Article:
The show must go on: Schools take annual art show online

Moorestown's (virtual) showcase is an opportunity for artists to shine.

For the last six years on Moorestown Day, residents have made their way to the Church Street Recreation Center to feast their eyes on a colorful array of artwork.

For the Moorestown students whose pieces are on display, the Moorestown School District Art show presented by MoorArts is a chance to have their work exhibited, and for the general public, it’s an opportunity to see the breadth of artistic talent within the district. 

While the COVID-19 pandemic left Moorestown Day cancelled, Moorestown school staff decided the show would go on. Staff assembled a virtual exhibit featuring around 500 works from students in kindergarten through 12th grade and launched the site in early June.

Patricia Rowe, the district’s arts and technology supervisor, said the annual art show began in 2014 as a way to showcase student talent outside of  school and entertain the community. Staff considered moving the show to the fall, but given the district is still unsure what instruction will look like then, it decided to forgo a move.

When it became apparent that this year’s art show wasn’t feasible in person, Rowe held a virtual meeting with the district’s art teachers to brainstorm alternate ways to showcase student art. Once they decided on a virtual format, teachers went through their typical process of narrowing down student pieces to submit to Rowe. But this year’s submission format was not so typical, with teachers submitting photos of the artwork rather than the work itself.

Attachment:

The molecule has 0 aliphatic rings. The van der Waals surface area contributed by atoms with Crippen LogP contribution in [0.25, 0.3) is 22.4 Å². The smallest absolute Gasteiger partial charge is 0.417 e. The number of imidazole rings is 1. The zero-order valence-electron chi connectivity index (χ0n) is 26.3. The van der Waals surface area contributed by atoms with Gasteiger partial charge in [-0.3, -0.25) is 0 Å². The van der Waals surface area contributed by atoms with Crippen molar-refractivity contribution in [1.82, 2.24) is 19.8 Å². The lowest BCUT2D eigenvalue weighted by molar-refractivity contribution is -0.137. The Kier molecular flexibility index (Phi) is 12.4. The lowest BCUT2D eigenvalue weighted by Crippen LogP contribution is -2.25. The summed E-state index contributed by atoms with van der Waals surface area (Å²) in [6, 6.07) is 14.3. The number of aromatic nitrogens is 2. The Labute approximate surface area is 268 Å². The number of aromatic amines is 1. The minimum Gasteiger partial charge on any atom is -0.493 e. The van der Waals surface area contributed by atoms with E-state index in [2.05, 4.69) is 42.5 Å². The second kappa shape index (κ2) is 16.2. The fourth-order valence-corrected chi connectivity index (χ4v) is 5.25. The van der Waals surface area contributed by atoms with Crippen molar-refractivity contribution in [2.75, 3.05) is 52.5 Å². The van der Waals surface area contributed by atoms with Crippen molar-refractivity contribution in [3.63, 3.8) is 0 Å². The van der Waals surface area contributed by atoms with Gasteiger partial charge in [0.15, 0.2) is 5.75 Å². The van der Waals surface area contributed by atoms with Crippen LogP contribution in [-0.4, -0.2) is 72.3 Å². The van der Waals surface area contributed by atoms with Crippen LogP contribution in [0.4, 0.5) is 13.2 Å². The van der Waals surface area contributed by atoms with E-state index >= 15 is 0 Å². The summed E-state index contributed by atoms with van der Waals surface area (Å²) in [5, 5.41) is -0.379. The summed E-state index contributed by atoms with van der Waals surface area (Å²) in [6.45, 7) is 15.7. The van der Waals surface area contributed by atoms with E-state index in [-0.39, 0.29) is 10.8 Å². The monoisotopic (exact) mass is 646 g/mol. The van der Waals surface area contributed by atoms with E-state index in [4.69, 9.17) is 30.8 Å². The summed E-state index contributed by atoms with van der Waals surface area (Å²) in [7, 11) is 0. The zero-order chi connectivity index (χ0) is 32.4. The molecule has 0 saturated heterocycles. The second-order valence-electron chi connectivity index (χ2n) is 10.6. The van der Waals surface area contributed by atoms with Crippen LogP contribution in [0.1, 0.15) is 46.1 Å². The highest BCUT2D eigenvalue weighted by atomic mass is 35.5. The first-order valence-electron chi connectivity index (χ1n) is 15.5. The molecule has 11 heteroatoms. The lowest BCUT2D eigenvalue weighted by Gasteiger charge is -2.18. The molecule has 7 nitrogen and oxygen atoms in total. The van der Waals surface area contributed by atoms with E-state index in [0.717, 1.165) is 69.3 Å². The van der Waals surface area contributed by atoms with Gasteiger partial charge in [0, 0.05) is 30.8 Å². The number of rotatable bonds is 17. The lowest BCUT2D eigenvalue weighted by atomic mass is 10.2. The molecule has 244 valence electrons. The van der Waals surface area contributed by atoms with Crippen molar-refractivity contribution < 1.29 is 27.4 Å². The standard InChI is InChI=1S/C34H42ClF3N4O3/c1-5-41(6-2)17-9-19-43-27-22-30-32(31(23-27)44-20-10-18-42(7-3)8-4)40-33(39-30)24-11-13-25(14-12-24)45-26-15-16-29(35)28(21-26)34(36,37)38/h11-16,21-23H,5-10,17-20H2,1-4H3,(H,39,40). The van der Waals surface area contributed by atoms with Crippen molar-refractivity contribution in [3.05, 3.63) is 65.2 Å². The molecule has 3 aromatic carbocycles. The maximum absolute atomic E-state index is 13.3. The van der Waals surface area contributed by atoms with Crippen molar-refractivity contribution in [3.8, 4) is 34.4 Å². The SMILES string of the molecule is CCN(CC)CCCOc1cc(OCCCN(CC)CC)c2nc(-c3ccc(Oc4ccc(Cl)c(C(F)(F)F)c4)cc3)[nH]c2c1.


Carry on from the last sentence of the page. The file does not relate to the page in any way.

The show features pieces created both before and after in-person schooling ended. The 500 pieces include a variety of genres, including studio art, photography and 3D pieces. 

Teachers choose from work their students create in class. But when learning went remote, art teachers were forced to rethink the way they held class, and when virtual instruction began, there was a distinct change reflected in the type of art students created. 

Rowe said when instructing in person, teachers know what materials they have access to and tailor their assignments to the standards they’re trying to teach. Teachers’ remote assignments had to utilize materials that were attainable for all students, so they were asked to draw in pencil or crayon rather than using paints. Instructors had students go in search of found objects or utilize cardboard for projects rather than making ceramics. 

Rowe said she’s grateful to work in a district that values and places emphasis on arts education.

“Art is a fundamental part of a child’s education; it’s an avenue for children to express themselves — especially during this unprecedented time,” she added. 

The response to the show thus far has been overwhelmingly positive, with community members grateful it could still be held this year.  

To view the show, visit https://mtpsarts.wixsite.com/artshow2020